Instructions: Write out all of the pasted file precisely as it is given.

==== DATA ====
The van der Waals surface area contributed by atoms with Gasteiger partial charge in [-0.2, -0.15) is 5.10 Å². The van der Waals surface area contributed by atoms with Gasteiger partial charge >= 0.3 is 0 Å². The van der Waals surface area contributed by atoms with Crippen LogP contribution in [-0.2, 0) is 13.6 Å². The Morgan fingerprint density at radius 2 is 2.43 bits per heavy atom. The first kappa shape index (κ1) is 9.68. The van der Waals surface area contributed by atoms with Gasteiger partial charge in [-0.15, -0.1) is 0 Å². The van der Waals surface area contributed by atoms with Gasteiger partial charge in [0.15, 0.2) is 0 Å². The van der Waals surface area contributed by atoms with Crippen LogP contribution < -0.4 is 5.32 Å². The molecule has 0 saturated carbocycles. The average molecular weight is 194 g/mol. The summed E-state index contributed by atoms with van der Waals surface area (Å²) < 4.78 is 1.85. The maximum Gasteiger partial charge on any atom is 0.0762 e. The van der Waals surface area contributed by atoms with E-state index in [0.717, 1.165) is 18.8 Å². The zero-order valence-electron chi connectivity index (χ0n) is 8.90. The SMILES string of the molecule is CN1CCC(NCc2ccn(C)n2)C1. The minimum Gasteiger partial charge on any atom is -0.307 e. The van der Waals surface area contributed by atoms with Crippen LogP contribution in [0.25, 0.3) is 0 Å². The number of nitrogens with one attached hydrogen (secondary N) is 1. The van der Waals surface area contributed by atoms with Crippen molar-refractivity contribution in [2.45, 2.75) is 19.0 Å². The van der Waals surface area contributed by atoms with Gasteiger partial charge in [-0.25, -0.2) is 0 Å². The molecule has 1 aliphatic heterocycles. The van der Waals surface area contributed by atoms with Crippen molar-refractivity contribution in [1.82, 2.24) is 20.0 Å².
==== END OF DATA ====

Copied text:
The van der Waals surface area contributed by atoms with Gasteiger partial charge in [-0.2, -0.15) is 5.10 Å². The van der Waals surface area contributed by atoms with Gasteiger partial charge >= 0.3 is 0 Å². The van der Waals surface area contributed by atoms with Crippen LogP contribution in [-0.2, 0) is 13.6 Å². The Morgan fingerprint density at radius 2 is 2.43 bits per heavy atom. The first kappa shape index (κ1) is 9.68. The van der Waals surface area contributed by atoms with Gasteiger partial charge in [-0.15, -0.1) is 0 Å². The van der Waals surface area contributed by atoms with Gasteiger partial charge in [0.15, 0.2) is 0 Å². The van der Waals surface area contributed by atoms with Crippen LogP contribution < -0.4 is 5.32 Å². The molecule has 0 saturated carbocycles. The average molecular weight is 194 g/mol. The summed E-state index contributed by atoms with van der Waals surface area (Å²) < 4.78 is 1.85. The maximum Gasteiger partial charge on any atom is 0.0762 e. The van der Waals surface area contributed by atoms with E-state index in [0.717, 1.165) is 18.8 Å². The zero-order valence-electron chi connectivity index (χ0n) is 8.90. The SMILES string of the molecule is CN1CCC(NCc2ccn(C)n2)C1. The minimum Gasteiger partial charge on any atom is -0.307 e. The van der Waals surface area contributed by atoms with Crippen LogP contribution in [0.25, 0.3) is 0 Å². The number of nitrogens with one attached hydrogen (secondary N) is 1. The van der Waals surface area contributed by atoms with Crippen molar-refractivity contribution in [2.45, 2.75) is 19.0 Å². The van der Waals surface area contributed by atoms with Gasteiger partial charge in [-0.25, -0.2) is 0 Å². The molecule has 1 aliphatic heterocycles. The van der Waals surface area contributed by atoms with Crippen molar-refractivity contribution in [1.82, 2.24) is 20.0 Å².